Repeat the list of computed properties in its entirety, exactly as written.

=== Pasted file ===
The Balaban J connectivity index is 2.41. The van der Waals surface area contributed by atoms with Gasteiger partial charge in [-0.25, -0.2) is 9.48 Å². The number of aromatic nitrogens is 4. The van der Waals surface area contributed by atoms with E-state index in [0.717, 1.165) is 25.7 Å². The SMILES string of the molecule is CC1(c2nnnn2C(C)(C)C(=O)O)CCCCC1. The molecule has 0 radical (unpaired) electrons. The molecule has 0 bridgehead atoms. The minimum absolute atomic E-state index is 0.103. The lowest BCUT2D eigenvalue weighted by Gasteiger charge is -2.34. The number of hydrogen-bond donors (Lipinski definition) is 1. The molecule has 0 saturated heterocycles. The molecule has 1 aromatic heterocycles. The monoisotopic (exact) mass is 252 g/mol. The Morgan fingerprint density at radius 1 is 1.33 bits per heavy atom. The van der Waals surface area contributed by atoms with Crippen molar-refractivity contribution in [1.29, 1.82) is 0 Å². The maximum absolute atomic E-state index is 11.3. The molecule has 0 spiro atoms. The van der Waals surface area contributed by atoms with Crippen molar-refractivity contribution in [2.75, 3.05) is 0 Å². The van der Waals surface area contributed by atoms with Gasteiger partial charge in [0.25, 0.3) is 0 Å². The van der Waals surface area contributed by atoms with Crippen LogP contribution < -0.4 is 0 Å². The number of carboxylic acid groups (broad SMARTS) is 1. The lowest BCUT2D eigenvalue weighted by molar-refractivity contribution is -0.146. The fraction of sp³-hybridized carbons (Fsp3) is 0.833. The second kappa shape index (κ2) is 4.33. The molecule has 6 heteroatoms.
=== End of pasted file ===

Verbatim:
The Balaban J connectivity index is 2.41. The van der Waals surface area contributed by atoms with Gasteiger partial charge in [-0.25, -0.2) is 9.48 Å². The number of aromatic nitrogens is 4. The van der Waals surface area contributed by atoms with E-state index in [0.717, 1.165) is 25.7 Å². The SMILES string of the molecule is CC1(c2nnnn2C(C)(C)C(=O)O)CCCCC1. The molecule has 0 radical (unpaired) electrons. The molecule has 0 bridgehead atoms. The minimum absolute atomic E-state index is 0.103. The lowest BCUT2D eigenvalue weighted by Gasteiger charge is -2.34. The number of hydrogen-bond donors (Lipinski definition) is 1. The molecule has 0 saturated heterocycles. The molecule has 1 aromatic heterocycles. The monoisotopic (exact) mass is 252 g/mol. The Morgan fingerprint density at radius 1 is 1.33 bits per heavy atom. The van der Waals surface area contributed by atoms with Crippen molar-refractivity contribution in [1.29, 1.82) is 0 Å². The maximum absolute atomic E-state index is 11.3. The molecule has 0 spiro atoms. The van der Waals surface area contributed by atoms with Crippen molar-refractivity contribution in [2.75, 3.05) is 0 Å². The van der Waals surface area contributed by atoms with Gasteiger partial charge in [0.25, 0.3) is 0 Å². The van der Waals surface area contributed by atoms with Crippen LogP contribution < -0.4 is 0 Å². The number of carboxylic acid groups (broad SMARTS) is 1. The lowest BCUT2D eigenvalue weighted by molar-refractivity contribution is -0.146. The fraction of sp³-hybridized carbons (Fsp3) is 0.833. The second kappa shape index (κ2) is 4.33. The molecule has 6 heteroatoms.